As Replication Biology describes the duplication of the genetic information that the human body stores in the form of deoxyribonucleic acid (DNA). Certain enzymes copy the genes, keeping half of the original DNA strand. Biology therefore also speaks of semiconservative replication.
Replication is a biological process that duplicates deoxyribonucleic acid (DNA). DNA is a long chain made up of four types of nucleosides. A nucleoside consists of a sugar (deoxyribose) and a core acid.
In the cell nucleus, the DNA is in the form of chromosomes, which consist of spiraled-on DNA and protein molecules. For replication, the chromosomes uncoil and the DNA double strand smooths out. Then the two complementary DNA strands separate from one another, like the rows of teeth in a zipper. Only then can the actual replication begin.
All living beings multiply their genetic information semiconservatively: one half of the double strand remains, while the second half is newly formed by enzymes. In the first daughter generation, each copy therefore has half of the original DNA of the parent cell, in the second daughter generation it still makes up a quarter of the genes.
As early as 1958, the researchers Meselson and Stahl were able to prove the semi-conservative replication. To do this, they used a biochemical marker that they used to mark the DNA of bacteria. The analyzes confirmed the proportions of original and new DNA, as the scientists had predicted for semi-conservative replication.
Most people associate genetics with the inheritance of traits that parents pass on to their children. This is a well-known, but far from the only function of replication. The duplication of DNA in the human body does not only take place to form egg cells and sperm. Every cell division requires a copy of DNA. No cell can function without the genes in the nucleus - genes control the metabolic processes and provide the blueprints for biomolecules.
There are four different nucleic acids in human DNA: adenine, guanine, cytosine and thymine. Every two of them form a so-called base pair; they fit together like two pieces of a puzzle. The sequence of the nucleosides represents the genetic code, which contains all hereditary information of the human body. The combination of the individual nucleosides is comparable to the combination of letters: Although the alphabet only comprises a limited number of letters, an almost infinite number of words can be formed from it.
In theory, cells only need a single strand of DNA to store and pass on information in it. However, DNA has two strands that complement each other. Each piece of information is saved twice. Scientists also refer to the complementary DNA strand as a template. The two chains wind around each other and form the characteristic double helix. Highly specialized enzymes copy the DNA in the cell nucleus. These catalysts are known in biology as DNA polymerases and are made up of protein molecules.
So far, scientists have been able to identify three different DNA polymerases that differ slightly in their functions. The DNA polymerases dock on a DNA strand at a very specific point, which is marked with a primer. A primer is a starter molecule with which the polymerases connect the first nucleoside of the new DNA strand.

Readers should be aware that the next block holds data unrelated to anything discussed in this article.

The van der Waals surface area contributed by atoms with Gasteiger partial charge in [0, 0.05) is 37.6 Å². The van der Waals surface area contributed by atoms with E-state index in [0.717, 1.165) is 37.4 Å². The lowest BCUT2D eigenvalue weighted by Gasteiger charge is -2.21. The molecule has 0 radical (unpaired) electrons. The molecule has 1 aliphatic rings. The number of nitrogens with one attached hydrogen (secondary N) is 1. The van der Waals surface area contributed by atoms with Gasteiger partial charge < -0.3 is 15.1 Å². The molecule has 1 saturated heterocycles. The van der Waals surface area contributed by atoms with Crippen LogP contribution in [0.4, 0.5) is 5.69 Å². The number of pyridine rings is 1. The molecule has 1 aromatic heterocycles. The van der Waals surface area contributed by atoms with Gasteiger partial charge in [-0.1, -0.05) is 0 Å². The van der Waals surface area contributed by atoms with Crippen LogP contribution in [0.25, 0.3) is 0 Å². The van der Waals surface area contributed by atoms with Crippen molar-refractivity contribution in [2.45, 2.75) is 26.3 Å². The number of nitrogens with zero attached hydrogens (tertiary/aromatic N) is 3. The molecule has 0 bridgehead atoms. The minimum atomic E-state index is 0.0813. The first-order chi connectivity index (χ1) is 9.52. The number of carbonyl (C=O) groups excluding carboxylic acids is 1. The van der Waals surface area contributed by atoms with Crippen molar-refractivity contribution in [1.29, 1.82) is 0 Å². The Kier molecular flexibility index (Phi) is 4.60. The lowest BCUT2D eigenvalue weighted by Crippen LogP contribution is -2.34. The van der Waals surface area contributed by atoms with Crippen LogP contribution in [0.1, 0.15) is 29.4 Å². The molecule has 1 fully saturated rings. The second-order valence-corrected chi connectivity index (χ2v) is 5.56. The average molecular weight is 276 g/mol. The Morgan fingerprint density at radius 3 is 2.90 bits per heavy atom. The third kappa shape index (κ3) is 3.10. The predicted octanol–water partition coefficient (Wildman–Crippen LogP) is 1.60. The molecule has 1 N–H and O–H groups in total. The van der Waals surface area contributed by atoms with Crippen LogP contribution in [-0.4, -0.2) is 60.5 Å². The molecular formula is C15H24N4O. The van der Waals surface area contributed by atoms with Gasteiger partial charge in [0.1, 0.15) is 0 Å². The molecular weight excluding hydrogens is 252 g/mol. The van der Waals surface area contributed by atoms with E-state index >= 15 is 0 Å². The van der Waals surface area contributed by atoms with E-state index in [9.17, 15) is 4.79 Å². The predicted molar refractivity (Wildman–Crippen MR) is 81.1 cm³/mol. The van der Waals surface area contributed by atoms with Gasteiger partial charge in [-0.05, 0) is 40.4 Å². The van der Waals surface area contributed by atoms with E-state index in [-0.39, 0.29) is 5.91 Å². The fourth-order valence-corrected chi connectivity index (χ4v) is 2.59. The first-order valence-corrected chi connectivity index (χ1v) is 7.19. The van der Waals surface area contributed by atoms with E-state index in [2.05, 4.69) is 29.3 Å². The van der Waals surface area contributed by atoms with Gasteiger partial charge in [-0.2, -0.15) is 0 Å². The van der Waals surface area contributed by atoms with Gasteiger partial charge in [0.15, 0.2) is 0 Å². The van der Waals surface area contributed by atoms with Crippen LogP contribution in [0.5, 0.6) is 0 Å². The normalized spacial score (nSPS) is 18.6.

The enzymes obtain the energy for their work by splitting off two phosphate residues from the nucleosides, which they use as building blocks. From the primer, the polymerases work from the 5 'end to the 3' end. This happens on both DNA strands of the original genes at the same time. With one of the strands, the enzymes can proceed continuously and supplement the complementary nucleobases one by one. However, since the opposite strand is mirrored and therefore runs in the “wrong” order, replication takes place there as a discontinuous synthesis.
The polymerases also copy the DNA on the template from the primer; however, they can only synthesize fragments because they keep interrupting the process. These so-called Okazaki fragments are later connected by another enzyme - also a DNA polymerase. This DNA polymerase fills in the gaps between the Okazaki fragments by also adding the complementary nucleosides to the template strand. A DNA ligase then migrates over the new double strand and links the lined-up nucleosides to form a solid chain.
Errors in replication can lead to the development of genetic diseases without there being a specific disease. Occasionally it happens that the DNA polymerase incorporates the wrong nucleoside into the new DNA strand. Biology calls such a mistake a point mutation.
In another type of mutation, insertion, the enzymes add one nucleoside too many during replication. This shifts the grid that divides the nucleosides into groups of three. A group of three forms a gene.
The deletion also shifts the reading frame. In contrast to insertion, the enzymes skip a nucleoside during replication: it appears deleted in the DNA copy. These errors mean that other enzymes cannot read the DNA correctly; the result is incorrectly produced cell building blocks or messenger substances. As a result, metabolic disorders can occur, potentially leading to a wide variety of physical illnesses.
However, mutations do not always have to result in disease. Point mutations, in particular, pose a lower risk if they take place within DNA segments that are of no practical importance for protein synthesis.
Replication errors are particularly critical when the defective DNA ends up in egg or sperm cells. An embryo that arises from this DNA does not have any fault-free DNA besides the mutated DNA: Each new copy of its DNA then also contains the mutation.